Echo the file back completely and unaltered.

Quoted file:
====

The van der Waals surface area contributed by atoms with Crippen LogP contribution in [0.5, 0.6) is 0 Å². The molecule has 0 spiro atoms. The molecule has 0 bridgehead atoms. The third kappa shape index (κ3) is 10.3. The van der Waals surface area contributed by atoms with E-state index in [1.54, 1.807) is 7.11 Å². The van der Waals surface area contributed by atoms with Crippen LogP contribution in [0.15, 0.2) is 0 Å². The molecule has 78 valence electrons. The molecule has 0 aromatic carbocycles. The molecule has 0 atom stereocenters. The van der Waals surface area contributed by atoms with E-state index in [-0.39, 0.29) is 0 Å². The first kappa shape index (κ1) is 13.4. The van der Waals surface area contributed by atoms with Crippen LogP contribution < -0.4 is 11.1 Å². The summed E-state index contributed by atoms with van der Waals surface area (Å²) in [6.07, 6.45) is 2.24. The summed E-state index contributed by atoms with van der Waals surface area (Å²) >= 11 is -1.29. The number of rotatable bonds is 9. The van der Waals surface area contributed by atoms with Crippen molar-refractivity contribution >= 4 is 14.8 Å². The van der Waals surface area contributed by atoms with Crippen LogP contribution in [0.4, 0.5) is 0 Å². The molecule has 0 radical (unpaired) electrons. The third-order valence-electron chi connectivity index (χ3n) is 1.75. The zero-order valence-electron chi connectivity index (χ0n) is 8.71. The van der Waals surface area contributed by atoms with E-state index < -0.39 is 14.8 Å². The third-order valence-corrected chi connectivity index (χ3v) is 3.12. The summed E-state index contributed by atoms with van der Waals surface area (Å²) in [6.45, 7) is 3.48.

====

The van der Waals surface area contributed by atoms with Crippen LogP contribution in [0.5, 0.6) is 0 Å². The molecule has 0 spiro atoms. The molecule has 0 bridgehead atoms. The third kappa shape index (κ3) is 10.3. The van der Waals surface area contributed by atoms with E-state index in [1.54, 1.807) is 7.11 Å². The van der Waals surface area contributed by atoms with Crippen LogP contribution in [0.15, 0.2) is 0 Å². The molecule has 78 valence electrons. The molecule has 0 aromatic carbocycles. The molecule has 0 atom stereocenters. The van der Waals surface area contributed by atoms with E-state index in [-0.39, 0.29) is 0 Å². The first kappa shape index (κ1) is 13.4. The van der Waals surface area contributed by atoms with Crippen LogP contribution < -0.4 is 11.1 Å². The summed E-state index contributed by atoms with van der Waals surface area (Å²) in [6.07, 6.45) is 2.24. The summed E-state index contributed by atoms with van der Waals surface area (Å²) >= 11 is -1.29. The number of rotatable bonds is 9. The van der Waals surface area contributed by atoms with Crippen molar-refractivity contribution >= 4 is 14.8 Å². The van der Waals surface area contributed by atoms with Crippen LogP contribution in [0.4, 0.5) is 0 Å². The molecule has 0 radical (unpaired) electrons. The third-order valence-electron chi connectivity index (χ3n) is 1.75. The zero-order valence-electron chi connectivity index (χ0n) is 8.71. The van der Waals surface area contributed by atoms with E-state index < -0.39 is 14.8 Å². The third-order valence-corrected chi connectivity index (χ3v) is 3.12. The summed E-state index contributed by atoms with van der Waals surface area (Å²) in [6.45, 7) is 3.48.